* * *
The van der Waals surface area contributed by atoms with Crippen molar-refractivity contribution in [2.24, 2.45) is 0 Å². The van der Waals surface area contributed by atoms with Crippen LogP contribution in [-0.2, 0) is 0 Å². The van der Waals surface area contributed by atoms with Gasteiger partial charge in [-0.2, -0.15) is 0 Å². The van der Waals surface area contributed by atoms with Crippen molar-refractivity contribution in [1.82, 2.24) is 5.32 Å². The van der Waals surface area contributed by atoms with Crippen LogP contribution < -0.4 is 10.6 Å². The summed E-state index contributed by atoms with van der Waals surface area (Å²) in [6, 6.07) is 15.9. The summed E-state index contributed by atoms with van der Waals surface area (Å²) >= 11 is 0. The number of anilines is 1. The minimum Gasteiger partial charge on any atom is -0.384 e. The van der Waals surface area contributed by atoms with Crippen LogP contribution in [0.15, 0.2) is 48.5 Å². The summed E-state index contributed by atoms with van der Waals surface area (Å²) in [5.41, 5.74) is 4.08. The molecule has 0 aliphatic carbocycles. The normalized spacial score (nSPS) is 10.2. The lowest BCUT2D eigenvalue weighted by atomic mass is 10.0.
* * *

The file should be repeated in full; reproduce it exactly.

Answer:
The van der Waals surface area contributed by atoms with Crippen molar-refractivity contribution in [2.24, 2.45) is 0 Å². The van der Waals surface area contributed by atoms with Crippen LogP contribution in [-0.2, 0) is 0 Å². The van der Waals surface area contributed by atoms with Gasteiger partial charge in [-0.2, -0.15) is 0 Å². The van der Waals surface area contributed by atoms with Crippen molar-refractivity contribution in [1.82, 2.24) is 5.32 Å². The van der Waals surface area contributed by atoms with Crippen LogP contribution < -0.4 is 10.6 Å². The summed E-state index contributed by atoms with van der Waals surface area (Å²) in [6, 6.07) is 15.9. The summed E-state index contributed by atoms with van der Waals surface area (Å²) >= 11 is 0. The number of anilines is 1. The minimum Gasteiger partial charge on any atom is -0.384 e. The van der Waals surface area contributed by atoms with Crippen LogP contribution in [0.15, 0.2) is 48.5 Å². The summed E-state index contributed by atoms with van der Waals surface area (Å²) in [5.41, 5.74) is 4.08. The molecule has 0 aliphatic carbocycles. The normalized spacial score (nSPS) is 10.2. The lowest BCUT2D eigenvalue weighted by atomic mass is 10.0.